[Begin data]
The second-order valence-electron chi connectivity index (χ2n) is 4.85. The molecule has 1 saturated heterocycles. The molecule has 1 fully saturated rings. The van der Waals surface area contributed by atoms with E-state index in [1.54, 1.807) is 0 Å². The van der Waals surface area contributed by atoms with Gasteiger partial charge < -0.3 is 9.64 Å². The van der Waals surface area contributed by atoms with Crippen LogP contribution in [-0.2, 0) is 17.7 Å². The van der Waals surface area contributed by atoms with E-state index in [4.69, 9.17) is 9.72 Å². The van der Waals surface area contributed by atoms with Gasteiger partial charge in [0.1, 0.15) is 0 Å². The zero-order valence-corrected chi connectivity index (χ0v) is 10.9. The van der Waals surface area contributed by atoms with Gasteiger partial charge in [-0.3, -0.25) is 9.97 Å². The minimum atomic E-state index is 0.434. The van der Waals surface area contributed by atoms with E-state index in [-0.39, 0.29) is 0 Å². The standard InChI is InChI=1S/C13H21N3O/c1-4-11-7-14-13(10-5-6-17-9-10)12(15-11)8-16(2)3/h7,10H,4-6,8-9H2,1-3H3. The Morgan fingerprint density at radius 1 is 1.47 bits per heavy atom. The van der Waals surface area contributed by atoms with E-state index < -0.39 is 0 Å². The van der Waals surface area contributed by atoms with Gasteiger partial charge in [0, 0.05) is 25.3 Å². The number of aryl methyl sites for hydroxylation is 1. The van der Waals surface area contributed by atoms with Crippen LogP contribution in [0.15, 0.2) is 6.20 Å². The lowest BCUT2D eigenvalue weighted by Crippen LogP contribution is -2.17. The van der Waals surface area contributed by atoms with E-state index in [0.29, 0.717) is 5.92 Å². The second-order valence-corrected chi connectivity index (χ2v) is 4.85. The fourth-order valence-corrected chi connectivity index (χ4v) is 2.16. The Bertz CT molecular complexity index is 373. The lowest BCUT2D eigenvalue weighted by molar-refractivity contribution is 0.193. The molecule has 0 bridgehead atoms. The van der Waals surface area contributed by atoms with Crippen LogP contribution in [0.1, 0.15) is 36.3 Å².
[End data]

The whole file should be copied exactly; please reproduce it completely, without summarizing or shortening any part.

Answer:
The second-order valence-electron chi connectivity index (χ2n) is 4.85. The molecule has 1 saturated heterocycles. The molecule has 1 fully saturated rings. The van der Waals surface area contributed by atoms with E-state index in [1.54, 1.807) is 0 Å². The van der Waals surface area contributed by atoms with Gasteiger partial charge < -0.3 is 9.64 Å². The van der Waals surface area contributed by atoms with Crippen LogP contribution in [-0.2, 0) is 17.7 Å². The van der Waals surface area contributed by atoms with E-state index in [4.69, 9.17) is 9.72 Å². The van der Waals surface area contributed by atoms with Gasteiger partial charge in [0.1, 0.15) is 0 Å². The zero-order valence-corrected chi connectivity index (χ0v) is 10.9. The van der Waals surface area contributed by atoms with Gasteiger partial charge in [-0.3, -0.25) is 9.97 Å². The minimum atomic E-state index is 0.434. The van der Waals surface area contributed by atoms with E-state index in [-0.39, 0.29) is 0 Å². The standard InChI is InChI=1S/C13H21N3O/c1-4-11-7-14-13(10-5-6-17-9-10)12(15-11)8-16(2)3/h7,10H,4-6,8-9H2,1-3H3. The Morgan fingerprint density at radius 1 is 1.47 bits per heavy atom. The van der Waals surface area contributed by atoms with E-state index < -0.39 is 0 Å². The van der Waals surface area contributed by atoms with Gasteiger partial charge in [0, 0.05) is 25.3 Å². The number of aryl methyl sites for hydroxylation is 1. The van der Waals surface area contributed by atoms with Crippen LogP contribution in [0.15, 0.2) is 6.20 Å². The lowest BCUT2D eigenvalue weighted by Crippen LogP contribution is -2.17. The van der Waals surface area contributed by atoms with E-state index in [0.29, 0.717) is 5.92 Å². The second-order valence-corrected chi connectivity index (χ2v) is 4.85. The fourth-order valence-corrected chi connectivity index (χ4v) is 2.16. The Bertz CT molecular complexity index is 373. The lowest BCUT2D eigenvalue weighted by molar-refractivity contribution is 0.193. The molecule has 0 bridgehead atoms. The van der Waals surface area contributed by atoms with Crippen LogP contribution in [0.1, 0.15) is 36.3 Å².